According to the Mayo Clinic, a herniated or ruptured disk refers to an injury to the rubbery cushion that sits between the spinal bones. The rubbery cushion is called a disk and it helps to align and stack the vertebrae or spinal bones.
Herniated disks typically occur in the lower back or neck and may or may not produce symptoms.
Signs and Symptoms of a Herniated Disk
Where a herniated disk is located and whether that disk is pinching or pressing on a nerve determines a person’s signs and symptoms. A herniated disk can present in the body as any of the following:
Arm or leg pain
Lower back pain
Pain in the buttocks, thigh, and calf
Shoulder and arm pain
Numbness or tingling
Loss of balance and coordination
These symptoms generally improve with time and do not require surgery. It is vital to seek immediate medical attention if numbness, tingling, or weakness is present with neck or back pain that travels down the arm or leg.
Causes of a Herniated Disk
People may have difficulty identifying what caused their herniated disk as most disks rupture over time. Age and repeated use reduces disk flexibility and increases the risk of disk tearing or rupturing.
Besides age, a disk may herniate due to:
Repetitive motions like lifting, pulling, pushing, and twisting at work
Sedentary lifestyles or occupations like truck driving
Straining to lift heavy objects
A blow to the back
A genetic disposition
A medical provider can diagnose a herniated disk and recommend a treatment program specific to a person’s symptoms.
Can a Car Accident Cause a Herniated Disk?
Any significant trauma can cause a herniated disk. This includes the trauma experienced in a car accident. The force of the accident can not only cause a disk to herniate, but it can also cause issues like pinched nerves.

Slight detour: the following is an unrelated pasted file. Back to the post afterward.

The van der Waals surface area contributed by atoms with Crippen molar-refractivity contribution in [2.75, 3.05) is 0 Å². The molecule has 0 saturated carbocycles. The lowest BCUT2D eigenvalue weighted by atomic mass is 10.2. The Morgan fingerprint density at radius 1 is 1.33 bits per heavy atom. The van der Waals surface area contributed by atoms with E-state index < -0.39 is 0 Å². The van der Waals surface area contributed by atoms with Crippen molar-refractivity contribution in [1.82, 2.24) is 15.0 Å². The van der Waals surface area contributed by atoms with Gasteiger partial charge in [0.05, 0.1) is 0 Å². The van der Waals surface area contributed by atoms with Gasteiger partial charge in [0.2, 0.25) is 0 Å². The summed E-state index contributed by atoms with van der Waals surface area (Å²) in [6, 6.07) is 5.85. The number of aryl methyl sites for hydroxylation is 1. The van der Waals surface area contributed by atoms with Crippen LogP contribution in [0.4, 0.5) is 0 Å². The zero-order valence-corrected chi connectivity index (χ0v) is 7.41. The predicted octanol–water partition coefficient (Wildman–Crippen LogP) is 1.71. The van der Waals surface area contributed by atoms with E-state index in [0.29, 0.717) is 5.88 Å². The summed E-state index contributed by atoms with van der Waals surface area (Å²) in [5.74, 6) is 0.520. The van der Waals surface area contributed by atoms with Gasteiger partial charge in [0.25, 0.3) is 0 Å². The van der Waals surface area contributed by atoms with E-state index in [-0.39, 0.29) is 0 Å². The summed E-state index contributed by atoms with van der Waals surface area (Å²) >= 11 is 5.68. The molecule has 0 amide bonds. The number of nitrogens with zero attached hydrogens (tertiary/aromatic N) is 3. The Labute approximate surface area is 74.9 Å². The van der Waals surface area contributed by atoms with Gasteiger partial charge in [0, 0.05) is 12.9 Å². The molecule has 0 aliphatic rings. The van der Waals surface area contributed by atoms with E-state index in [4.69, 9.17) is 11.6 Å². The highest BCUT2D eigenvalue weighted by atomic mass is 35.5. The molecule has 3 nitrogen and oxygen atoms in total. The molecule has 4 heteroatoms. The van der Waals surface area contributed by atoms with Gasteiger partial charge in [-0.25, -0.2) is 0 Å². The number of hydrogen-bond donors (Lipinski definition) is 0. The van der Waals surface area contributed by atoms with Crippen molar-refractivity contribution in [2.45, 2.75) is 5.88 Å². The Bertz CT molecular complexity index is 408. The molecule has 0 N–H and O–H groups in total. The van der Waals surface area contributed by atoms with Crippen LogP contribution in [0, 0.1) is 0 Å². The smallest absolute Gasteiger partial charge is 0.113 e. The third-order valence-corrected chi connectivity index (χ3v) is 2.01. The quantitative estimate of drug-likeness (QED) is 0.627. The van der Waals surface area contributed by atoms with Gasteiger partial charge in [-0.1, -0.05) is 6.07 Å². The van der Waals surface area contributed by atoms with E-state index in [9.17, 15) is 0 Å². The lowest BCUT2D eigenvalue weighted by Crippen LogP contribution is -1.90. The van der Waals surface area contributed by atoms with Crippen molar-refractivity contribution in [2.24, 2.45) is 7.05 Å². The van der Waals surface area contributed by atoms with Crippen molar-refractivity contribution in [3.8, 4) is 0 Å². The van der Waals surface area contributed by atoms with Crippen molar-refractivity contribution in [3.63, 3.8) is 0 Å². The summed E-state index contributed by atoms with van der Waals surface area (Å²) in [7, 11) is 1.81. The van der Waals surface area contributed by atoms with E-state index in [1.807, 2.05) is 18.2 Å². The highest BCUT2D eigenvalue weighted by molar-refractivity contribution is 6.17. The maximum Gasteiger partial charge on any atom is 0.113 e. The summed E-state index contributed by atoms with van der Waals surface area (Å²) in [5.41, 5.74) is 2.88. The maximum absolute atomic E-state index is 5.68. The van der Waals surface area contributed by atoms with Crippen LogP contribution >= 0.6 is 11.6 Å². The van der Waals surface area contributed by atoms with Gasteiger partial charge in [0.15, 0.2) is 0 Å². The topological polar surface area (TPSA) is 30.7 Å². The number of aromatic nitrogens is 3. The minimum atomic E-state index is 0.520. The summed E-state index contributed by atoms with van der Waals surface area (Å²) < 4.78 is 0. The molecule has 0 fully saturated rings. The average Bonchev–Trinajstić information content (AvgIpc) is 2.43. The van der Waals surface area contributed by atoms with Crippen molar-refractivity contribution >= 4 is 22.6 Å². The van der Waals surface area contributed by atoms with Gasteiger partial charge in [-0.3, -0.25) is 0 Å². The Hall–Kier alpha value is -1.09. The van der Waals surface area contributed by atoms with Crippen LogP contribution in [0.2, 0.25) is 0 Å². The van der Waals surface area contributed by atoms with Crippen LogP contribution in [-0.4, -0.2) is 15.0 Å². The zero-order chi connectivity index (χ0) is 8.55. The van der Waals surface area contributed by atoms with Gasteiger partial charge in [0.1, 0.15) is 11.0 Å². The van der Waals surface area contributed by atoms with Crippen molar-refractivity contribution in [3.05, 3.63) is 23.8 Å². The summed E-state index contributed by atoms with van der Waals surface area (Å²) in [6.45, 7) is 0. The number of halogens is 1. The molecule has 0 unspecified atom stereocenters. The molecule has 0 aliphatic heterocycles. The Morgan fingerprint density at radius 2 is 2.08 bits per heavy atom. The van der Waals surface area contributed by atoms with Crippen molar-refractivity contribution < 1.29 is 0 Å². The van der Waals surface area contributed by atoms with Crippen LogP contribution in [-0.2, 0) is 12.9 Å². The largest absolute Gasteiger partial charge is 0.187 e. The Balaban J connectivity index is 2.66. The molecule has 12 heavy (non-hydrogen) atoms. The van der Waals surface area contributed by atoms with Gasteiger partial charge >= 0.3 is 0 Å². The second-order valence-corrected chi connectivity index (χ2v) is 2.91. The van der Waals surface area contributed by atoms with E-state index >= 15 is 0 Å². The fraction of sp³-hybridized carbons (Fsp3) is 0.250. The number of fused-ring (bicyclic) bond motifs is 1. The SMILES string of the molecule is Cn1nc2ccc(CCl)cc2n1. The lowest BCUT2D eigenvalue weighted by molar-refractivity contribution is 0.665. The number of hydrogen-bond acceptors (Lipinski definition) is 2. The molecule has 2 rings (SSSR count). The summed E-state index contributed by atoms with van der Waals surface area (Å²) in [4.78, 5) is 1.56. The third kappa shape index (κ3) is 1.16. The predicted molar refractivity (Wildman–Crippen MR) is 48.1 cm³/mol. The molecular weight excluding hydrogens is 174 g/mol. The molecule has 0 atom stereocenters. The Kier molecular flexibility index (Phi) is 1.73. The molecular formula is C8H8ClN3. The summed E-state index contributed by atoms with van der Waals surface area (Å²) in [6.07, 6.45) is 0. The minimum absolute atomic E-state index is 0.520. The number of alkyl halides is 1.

A car accident may also aggravate or worsen an already herniated disk.
Diagnosing a Herniated Disk
Doctors may diagnose a herniated disk by thorough physical examination alone. They may also use an advanced scanning technique to solidify a diagnosis such as:
The extent and severity of the injury will determine the treatment regime.
Treatment for a Herniated Disk
Treatment for a herniated disk varies. However, doctors may recommend the following:
Medication such as anti-inflammatories or muscle relaxants
Spinal injections or nerve blocks
Surgery is performed in emergencies or rare cases when other treatments fail.
Contact an Experienced Connecticut Personal Injury Attorney Today
If you suffered a herniated disk after a car accident, work injury, or due to someone else’s negligence, call the personal injury attorneys at Weber & Rubano. We will review your claim at no risk to you and advise you of any available legal options.
Weber & Rubano understands the challenges you face after a personal injury accident, and we know how important compensation is to start rebuilding your life. Reach out to our legal team in New Haven or Wallingford to learn more about a Connecticut personal injury claim today.